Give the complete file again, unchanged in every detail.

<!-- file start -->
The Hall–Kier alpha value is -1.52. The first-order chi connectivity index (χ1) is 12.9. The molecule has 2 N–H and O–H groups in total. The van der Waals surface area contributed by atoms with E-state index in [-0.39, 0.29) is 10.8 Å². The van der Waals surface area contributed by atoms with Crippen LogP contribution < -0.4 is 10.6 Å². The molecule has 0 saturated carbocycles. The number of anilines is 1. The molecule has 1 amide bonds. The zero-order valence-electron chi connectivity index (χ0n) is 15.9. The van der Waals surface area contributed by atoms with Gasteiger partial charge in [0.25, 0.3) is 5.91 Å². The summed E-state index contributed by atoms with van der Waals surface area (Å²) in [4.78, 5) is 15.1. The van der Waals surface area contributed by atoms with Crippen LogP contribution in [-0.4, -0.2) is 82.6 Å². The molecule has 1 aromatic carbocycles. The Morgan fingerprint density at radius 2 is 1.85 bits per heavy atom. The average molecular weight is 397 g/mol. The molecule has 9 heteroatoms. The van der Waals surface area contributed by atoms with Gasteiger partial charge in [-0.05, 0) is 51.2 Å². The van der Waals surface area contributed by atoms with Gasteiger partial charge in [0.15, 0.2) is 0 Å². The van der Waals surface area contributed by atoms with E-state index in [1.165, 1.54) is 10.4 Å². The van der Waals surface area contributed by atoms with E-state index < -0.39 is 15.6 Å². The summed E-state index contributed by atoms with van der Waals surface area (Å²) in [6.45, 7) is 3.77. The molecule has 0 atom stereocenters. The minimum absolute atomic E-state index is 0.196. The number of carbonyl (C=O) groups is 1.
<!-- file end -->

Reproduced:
The Hall–Kier alpha value is -1.52. The first-order chi connectivity index (χ1) is 12.9. The molecule has 2 N–H and O–H groups in total. The van der Waals surface area contributed by atoms with E-state index in [-0.39, 0.29) is 10.8 Å². The van der Waals surface area contributed by atoms with Crippen LogP contribution < -0.4 is 10.6 Å². The molecule has 0 saturated carbocycles. The number of anilines is 1. The molecule has 1 amide bonds. The zero-order valence-electron chi connectivity index (χ0n) is 15.9. The van der Waals surface area contributed by atoms with Gasteiger partial charge in [0.25, 0.3) is 5.91 Å². The summed E-state index contributed by atoms with van der Waals surface area (Å²) in [4.78, 5) is 15.1. The van der Waals surface area contributed by atoms with Crippen LogP contribution in [-0.4, -0.2) is 82.6 Å². The molecule has 1 aromatic carbocycles. The Morgan fingerprint density at radius 2 is 1.85 bits per heavy atom. The average molecular weight is 397 g/mol. The molecule has 9 heteroatoms. The van der Waals surface area contributed by atoms with Gasteiger partial charge in [-0.05, 0) is 51.2 Å². The van der Waals surface area contributed by atoms with Gasteiger partial charge in [0.15, 0.2) is 0 Å². The van der Waals surface area contributed by atoms with E-state index in [1.165, 1.54) is 10.4 Å². The van der Waals surface area contributed by atoms with E-state index < -0.39 is 15.6 Å². The summed E-state index contributed by atoms with van der Waals surface area (Å²) in [6.45, 7) is 3.77. The molecule has 0 atom stereocenters. The minimum absolute atomic E-state index is 0.196. The number of carbonyl (C=O) groups is 1.